Microcredentials: University of Geneva offers week-long diploma courses
It’s an old adage that even after you graduate school and university, you never stop learning. Now, the University of Geneva has truly taken that sentiment to heart by offering “microcredentials” that help boost CVs in record time. The idea already proving a hit with employers.
Swiss university offers short diploma courses
As of the start of this summer, the University of Geneva offer so-called "microcredentials", the first place to offer such courses in Switzerland. The programmes usually last a few days alongside around 40 hours of home learning. Unlike other short training schemes, the completion of a microcredential course gives graduates an official, recognised diploma or certificate of aptitude, and the course itself can even count as course credits for people studying in Switzerland and in Europe.
The system is primarily designed for individuals who already have jobs, but wish to specialise further in a specific field or completely change their specialisation. Currently, only courses in IT are offered, but the university said it will be launching mini qualifications in healthcare and education soon. The cost? Between 1.100 and 2.800 Swiss francs per person.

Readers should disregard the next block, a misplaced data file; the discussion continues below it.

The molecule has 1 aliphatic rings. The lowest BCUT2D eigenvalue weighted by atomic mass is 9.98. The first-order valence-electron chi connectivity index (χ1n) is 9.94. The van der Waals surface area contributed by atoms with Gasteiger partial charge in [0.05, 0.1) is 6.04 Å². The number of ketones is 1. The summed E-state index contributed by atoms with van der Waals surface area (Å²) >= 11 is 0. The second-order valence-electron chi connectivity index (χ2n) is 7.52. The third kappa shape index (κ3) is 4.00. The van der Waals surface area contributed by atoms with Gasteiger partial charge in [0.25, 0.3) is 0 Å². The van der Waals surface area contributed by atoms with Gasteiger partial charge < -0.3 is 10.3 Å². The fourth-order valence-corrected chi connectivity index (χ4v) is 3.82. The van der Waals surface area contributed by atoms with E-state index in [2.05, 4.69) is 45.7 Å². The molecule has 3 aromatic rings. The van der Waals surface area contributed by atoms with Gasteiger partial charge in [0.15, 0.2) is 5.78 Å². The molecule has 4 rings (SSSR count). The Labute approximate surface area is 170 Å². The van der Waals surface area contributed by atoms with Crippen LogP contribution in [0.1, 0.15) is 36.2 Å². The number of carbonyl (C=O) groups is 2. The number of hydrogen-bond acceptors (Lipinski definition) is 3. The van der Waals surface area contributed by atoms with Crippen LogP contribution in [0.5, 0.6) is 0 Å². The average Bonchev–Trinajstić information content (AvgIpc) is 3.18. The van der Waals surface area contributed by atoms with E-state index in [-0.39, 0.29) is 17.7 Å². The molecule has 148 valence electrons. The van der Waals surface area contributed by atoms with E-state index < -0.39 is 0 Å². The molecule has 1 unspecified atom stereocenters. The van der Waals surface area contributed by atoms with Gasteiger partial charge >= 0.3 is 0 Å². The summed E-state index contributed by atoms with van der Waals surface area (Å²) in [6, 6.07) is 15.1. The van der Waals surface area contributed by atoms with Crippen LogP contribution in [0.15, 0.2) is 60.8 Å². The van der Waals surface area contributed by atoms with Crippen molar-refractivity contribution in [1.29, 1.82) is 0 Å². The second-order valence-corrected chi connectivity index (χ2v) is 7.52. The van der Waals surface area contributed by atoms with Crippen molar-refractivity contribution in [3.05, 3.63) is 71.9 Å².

Speaking to 20 Minuten, director of the Centre for Continuing and Distance Training Sophie Huber said that the courses offer “additional knowledge and specialisation”, adding that the University of Geneva is ideally placed to offer such courses because of its high quality of teaching. “This new system will serve the interests of both candidates and their employers,” she noted.
Microcredentials well received by employers
The idea has also gone down well with both employer and employee associations. Frank Sobczak, training director at the Fédération des Entreprises Romandes Genève, said the qualification will set the “standards of quality” for other training courses offered across Switzerland.
Raoul Diez, a member of management at the Swiss Information Security Association, also approved of the idea, telling 20 Minuten that a certification from a “world-renowned university brings obvious added value” for both workers and the people who employ them.